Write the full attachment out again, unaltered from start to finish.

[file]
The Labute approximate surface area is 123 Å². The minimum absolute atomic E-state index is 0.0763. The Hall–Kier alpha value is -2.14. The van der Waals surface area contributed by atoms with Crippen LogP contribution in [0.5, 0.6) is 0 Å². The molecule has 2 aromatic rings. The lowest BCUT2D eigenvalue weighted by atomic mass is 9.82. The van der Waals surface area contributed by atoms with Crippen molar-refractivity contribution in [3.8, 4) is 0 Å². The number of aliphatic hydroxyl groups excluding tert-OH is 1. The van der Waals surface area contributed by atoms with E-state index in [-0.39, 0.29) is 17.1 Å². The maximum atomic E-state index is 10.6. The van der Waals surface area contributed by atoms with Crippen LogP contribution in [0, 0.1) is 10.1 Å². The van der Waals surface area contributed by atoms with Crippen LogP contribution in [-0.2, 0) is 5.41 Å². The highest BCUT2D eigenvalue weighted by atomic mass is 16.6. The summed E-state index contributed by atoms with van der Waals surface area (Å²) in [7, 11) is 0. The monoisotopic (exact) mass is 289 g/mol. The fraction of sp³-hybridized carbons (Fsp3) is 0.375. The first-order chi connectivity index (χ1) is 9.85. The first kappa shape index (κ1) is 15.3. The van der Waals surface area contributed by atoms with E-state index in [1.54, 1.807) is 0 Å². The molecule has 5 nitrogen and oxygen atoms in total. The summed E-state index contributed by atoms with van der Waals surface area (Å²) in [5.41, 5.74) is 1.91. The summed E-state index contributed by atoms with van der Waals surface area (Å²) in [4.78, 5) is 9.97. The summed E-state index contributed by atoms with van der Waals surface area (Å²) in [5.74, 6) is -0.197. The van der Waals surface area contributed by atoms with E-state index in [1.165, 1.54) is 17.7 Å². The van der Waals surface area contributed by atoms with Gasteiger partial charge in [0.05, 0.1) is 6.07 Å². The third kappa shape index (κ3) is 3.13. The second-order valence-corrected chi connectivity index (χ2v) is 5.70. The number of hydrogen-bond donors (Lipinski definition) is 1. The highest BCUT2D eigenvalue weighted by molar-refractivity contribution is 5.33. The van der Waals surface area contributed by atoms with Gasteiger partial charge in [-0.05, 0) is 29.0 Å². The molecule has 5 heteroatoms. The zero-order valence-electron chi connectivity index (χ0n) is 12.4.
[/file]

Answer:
The Labute approximate surface area is 123 Å². The minimum absolute atomic E-state index is 0.0763. The Hall–Kier alpha value is -2.14. The van der Waals surface area contributed by atoms with Crippen LogP contribution in [0.5, 0.6) is 0 Å². The molecule has 2 aromatic rings. The lowest BCUT2D eigenvalue weighted by atomic mass is 9.82. The van der Waals surface area contributed by atoms with Crippen molar-refractivity contribution in [3.8, 4) is 0 Å². The number of aliphatic hydroxyl groups excluding tert-OH is 1. The van der Waals surface area contributed by atoms with E-state index in [-0.39, 0.29) is 17.1 Å². The maximum atomic E-state index is 10.6. The van der Waals surface area contributed by atoms with Crippen LogP contribution in [0, 0.1) is 10.1 Å². The van der Waals surface area contributed by atoms with Crippen LogP contribution in [-0.2, 0) is 5.41 Å². The highest BCUT2D eigenvalue weighted by atomic mass is 16.6. The summed E-state index contributed by atoms with van der Waals surface area (Å²) in [7, 11) is 0. The monoisotopic (exact) mass is 289 g/mol. The fraction of sp³-hybridized carbons (Fsp3) is 0.375. The first-order chi connectivity index (χ1) is 9.85. The first kappa shape index (κ1) is 15.3. The van der Waals surface area contributed by atoms with E-state index in [1.54, 1.807) is 0 Å². The molecule has 5 nitrogen and oxygen atoms in total. The summed E-state index contributed by atoms with van der Waals surface area (Å²) in [5.41, 5.74) is 1.91. The summed E-state index contributed by atoms with van der Waals surface area (Å²) in [4.78, 5) is 9.97. The summed E-state index contributed by atoms with van der Waals surface area (Å²) in [5.74, 6) is -0.197. The van der Waals surface area contributed by atoms with E-state index in [1.165, 1.54) is 17.7 Å². The van der Waals surface area contributed by atoms with Gasteiger partial charge in [0.05, 0.1) is 6.07 Å². The third kappa shape index (κ3) is 3.13. The second-order valence-corrected chi connectivity index (χ2v) is 5.70. The number of hydrogen-bond donors (Lipinski definition) is 1. The highest BCUT2D eigenvalue weighted by molar-refractivity contribution is 5.33. The van der Waals surface area contributed by atoms with Gasteiger partial charge in [-0.05, 0) is 29.0 Å². The molecule has 5 heteroatoms. The zero-order valence-electron chi connectivity index (χ0n) is 12.4.